- 1 Introduction
- 2 Liability Insurance
- 3 Property Damage Coverage
- 4 Medical Payments Coverage
- 5 Uninsured Motorists Coverage
- 6 Collision Coverage
- 7 Comprehensive Coverage
- 8 An auto insurance policy is a contract between you and an insurance company. It’s important to know what your policy covers.
- 9 Conclusion
Driving a car is a privilege and it’s important to understand the risks involved. Many people assume that auto insurance is just about protecting your vehicle, but it actually covers much more than that. Your auto policy also protects you and your family from financial loss in the event of an accident caused by you or by someone else on the road (like an uninsured driver).
Liability insurance covers the cost of injuries to others and property damage caused by your vehicle. It is required by law in most states, but can be purchased in different levels of coverage, from $25,000 to $1 million.
Liability insurance pays for medical bills and other expenses if you’re at fault in an accident that results in injury or death on the road. If you don’t have enough liability coverage, then drivers who suffer injuries will sue you for damages–and those lawsuits can get expensive!
Property Damage Coverage
Property damage coverage is the portion of your auto insurance that covers damages to other people’s property. If you accidentally hit someone else’s car, or if they hit yours and cause damage, this type of insurance will help pay for repairs to the other driver’s vehicle.
Property damage coverage is required in most states (with some exceptions). Most states also require that drivers carry liability insurance–a minimum amount of property damage coverage–in order to drive legally on public roads. However, even if your state doesn’t require it by law, we recommend getting at least enough property damage coverage so that if something happens while driving around town or out on the highway and another driver suffers damages as a result, they’ll be able to get their car fixed without having any financial hardship caused by their accident.
Medical Payments Coverage
Medical payments coverage is a type of auto insurance that can help you pay for medical expenses if you or your passengers are injured in an accident. It covers both the insured driver and all other passengers in the vehicle, regardless of who is at fault for causing the accident.
Medical payments coverage also helps cover some costs if someone else hits your car and leaves without identifying themselves or paying any damages they may have caused (a hit-and-run). In these cases, medical payments coverage will cover up to $1 million per person and $3 million total per incident–even if you don’t have collision or comprehensive coverage on your auto policy!
Uninsured Motorists Coverage
Uninsured motorist coverage is a type of liability insurance that protects you if you are in an accident with an uninsured driver. It also covers injuries from hit-and-run accidents, so long as the at-fault driver was not identified or located by the police within 30 days of the incident. Uninsured motorist coverage pays for medical bills and lost wages if you or your passengers get hurt in either situation–and it doesn’t matter if they’re pedestrians, bicyclists or other drivers who were involved in another vehicle crash (as long as their car does not have insurance).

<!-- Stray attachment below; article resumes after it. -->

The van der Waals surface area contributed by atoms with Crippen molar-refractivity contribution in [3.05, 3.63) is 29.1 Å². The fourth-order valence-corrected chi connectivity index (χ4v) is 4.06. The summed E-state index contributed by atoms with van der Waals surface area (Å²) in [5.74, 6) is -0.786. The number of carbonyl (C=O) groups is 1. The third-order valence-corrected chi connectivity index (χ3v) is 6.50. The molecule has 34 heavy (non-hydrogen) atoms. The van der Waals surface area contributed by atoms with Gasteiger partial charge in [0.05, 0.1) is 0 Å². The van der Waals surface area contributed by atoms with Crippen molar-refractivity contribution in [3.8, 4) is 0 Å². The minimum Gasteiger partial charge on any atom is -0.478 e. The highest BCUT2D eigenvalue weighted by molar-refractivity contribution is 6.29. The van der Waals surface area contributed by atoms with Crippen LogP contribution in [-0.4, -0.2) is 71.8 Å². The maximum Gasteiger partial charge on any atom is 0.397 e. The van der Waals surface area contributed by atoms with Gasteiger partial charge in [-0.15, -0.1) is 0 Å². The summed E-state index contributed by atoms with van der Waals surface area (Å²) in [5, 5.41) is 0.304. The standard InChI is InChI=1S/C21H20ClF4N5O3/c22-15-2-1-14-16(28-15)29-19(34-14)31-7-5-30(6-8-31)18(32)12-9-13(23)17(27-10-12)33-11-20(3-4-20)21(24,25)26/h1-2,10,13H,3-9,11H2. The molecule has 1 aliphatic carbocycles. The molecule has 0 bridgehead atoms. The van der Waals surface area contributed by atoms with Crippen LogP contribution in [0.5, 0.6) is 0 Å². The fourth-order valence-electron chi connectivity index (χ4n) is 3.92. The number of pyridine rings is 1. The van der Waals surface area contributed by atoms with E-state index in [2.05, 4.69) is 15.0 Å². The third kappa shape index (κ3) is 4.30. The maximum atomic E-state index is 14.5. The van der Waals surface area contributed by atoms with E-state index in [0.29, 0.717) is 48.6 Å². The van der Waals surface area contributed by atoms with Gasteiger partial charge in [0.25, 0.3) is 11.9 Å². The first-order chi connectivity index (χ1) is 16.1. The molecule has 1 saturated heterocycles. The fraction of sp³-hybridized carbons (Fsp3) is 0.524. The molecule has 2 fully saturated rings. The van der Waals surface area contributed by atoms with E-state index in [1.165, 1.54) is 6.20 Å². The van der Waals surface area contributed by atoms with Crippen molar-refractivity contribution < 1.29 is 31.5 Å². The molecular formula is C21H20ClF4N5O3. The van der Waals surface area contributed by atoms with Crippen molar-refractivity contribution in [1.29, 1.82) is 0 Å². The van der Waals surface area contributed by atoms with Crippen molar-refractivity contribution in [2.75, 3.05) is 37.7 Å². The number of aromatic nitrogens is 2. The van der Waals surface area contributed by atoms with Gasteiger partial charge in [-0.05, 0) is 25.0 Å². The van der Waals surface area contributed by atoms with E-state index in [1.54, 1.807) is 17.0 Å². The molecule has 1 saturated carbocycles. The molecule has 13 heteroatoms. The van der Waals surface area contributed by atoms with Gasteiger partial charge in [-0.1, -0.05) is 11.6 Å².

If an uninsured motorist causes damage to your car, then uninsured motorist property damage will cover repairs costs up to whatever limit has been set on this policy (usually $10K-$25K).
Collision coverage is designed to pay for damage to your vehicle caused by an accident. If you are at fault, collision coverage will cover the cost of repairs or replacement if your car is damaged in a collision. This kind of coverage is optional, but it’s often required by lenders if you want to finance a new car purchase. The amount of collision coverage you purchase should be based on the value of your vehicle (or what’s left after depreciation).
Comprehensive coverage is a type of auto insurance that covers damage to your car from events other than a collision. It’s important to understand the difference between comprehensive and collision, because the two coverages work together to protect you and your vehicle.
Comprehensive coverage pays for damages caused by:
- Fire or theft (your car is stolen)
- Vandalism (someone smashes your windows)
- Natural disasters (flooding or hail)
In contrast, collisions are caused when two vehicles collide with each other in an accident. If you hit another car or object while driving, then it falls under collision coverage.
An auto insurance policy is a contract between you and an insurance company. It’s important to know what your policy covers.
An auto insurance policy is a contract between you and an insurance company. It’s important to know what your policy covers, so that you can make sure it meets all of your needs.
When buying an auto insurance policy, consider these questions:
- What does my current policy cover?
- Do I need additional coverage? If so, what kind do I want (liability or comprehensive)?
- How much will additional coverage cost me per month or year in addition to my base rate premium quote from the agent/broker who sold me our base rate quote?
We hope that you have a better understanding of auto insurance coverage. It can be confusing, but it’s important to know what your policy covers and how much it costs before buying one. If you find yourself needing more information on this topic, feel free to check out our other blog posts!